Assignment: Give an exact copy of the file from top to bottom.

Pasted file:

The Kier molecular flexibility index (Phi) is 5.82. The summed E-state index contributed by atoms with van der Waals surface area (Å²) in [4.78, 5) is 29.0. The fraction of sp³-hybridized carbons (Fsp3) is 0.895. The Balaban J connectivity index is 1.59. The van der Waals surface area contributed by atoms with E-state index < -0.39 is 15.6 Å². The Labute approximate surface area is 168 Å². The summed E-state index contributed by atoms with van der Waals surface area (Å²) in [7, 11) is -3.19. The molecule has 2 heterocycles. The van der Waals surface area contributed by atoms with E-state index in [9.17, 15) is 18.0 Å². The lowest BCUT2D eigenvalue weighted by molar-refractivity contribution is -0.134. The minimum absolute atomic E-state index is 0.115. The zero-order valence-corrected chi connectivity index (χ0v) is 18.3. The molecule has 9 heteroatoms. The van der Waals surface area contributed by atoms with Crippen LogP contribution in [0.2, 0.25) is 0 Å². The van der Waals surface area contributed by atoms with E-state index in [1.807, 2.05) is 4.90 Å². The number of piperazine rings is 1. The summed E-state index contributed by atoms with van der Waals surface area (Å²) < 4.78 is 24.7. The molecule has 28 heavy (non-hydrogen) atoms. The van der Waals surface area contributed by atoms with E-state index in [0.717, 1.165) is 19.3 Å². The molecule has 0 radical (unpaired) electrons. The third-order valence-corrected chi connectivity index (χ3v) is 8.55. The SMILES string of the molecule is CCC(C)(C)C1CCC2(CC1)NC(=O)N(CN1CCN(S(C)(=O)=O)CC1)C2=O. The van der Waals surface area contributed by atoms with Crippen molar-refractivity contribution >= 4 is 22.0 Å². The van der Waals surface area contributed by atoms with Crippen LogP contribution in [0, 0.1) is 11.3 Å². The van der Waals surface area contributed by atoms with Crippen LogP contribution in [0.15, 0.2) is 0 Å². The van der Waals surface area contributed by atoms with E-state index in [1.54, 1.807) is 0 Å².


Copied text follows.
The Kier molecular flexibility index (Phi) is 5.82. The summed E-state index contributed by atoms with van der Waals surface area (Å²) in [4.78, 5) is 29.0. The fraction of sp³-hybridized carbons (Fsp3) is 0.895. The Balaban J connectivity index is 1.59. The van der Waals surface area contributed by atoms with E-state index < -0.39 is 15.6 Å². The Labute approximate surface area is 168 Å². The summed E-state index contributed by atoms with van der Waals surface area (Å²) in [7, 11) is -3.19. The molecule has 2 heterocycles. The van der Waals surface area contributed by atoms with E-state index in [9.17, 15) is 18.0 Å². The lowest BCUT2D eigenvalue weighted by molar-refractivity contribution is -0.134. The minimum absolute atomic E-state index is 0.115. The zero-order valence-corrected chi connectivity index (χ0v) is 18.3. The molecule has 9 heteroatoms. The van der Waals surface area contributed by atoms with Crippen LogP contribution in [0.2, 0.25) is 0 Å². The van der Waals surface area contributed by atoms with E-state index in [1.807, 2.05) is 4.90 Å². The number of piperazine rings is 1. The summed E-state index contributed by atoms with van der Waals surface area (Å²) < 4.78 is 24.7. The molecule has 28 heavy (non-hydrogen) atoms. The van der Waals surface area contributed by atoms with E-state index in [0.717, 1.165) is 19.3 Å². The molecule has 0 radical (unpaired) electrons. The third-order valence-corrected chi connectivity index (χ3v) is 8.55. The SMILES string of the molecule is CCC(C)(C)C1CCC2(CC1)NC(=O)N(CN1CCN(S(C)(=O)=O)CC1)C2=O. The van der Waals surface area contributed by atoms with Crippen molar-refractivity contribution >= 4 is 22.0 Å². The van der Waals surface area contributed by atoms with Crippen LogP contribution in [0, 0.1) is 11.3 Å². The van der Waals surface area contributed by atoms with Crippen LogP contribution in [0.15, 0.2) is 0 Å². The van der Waals surface area contributed by atoms with E-state index in [1.54, 1.807) is 0 Å².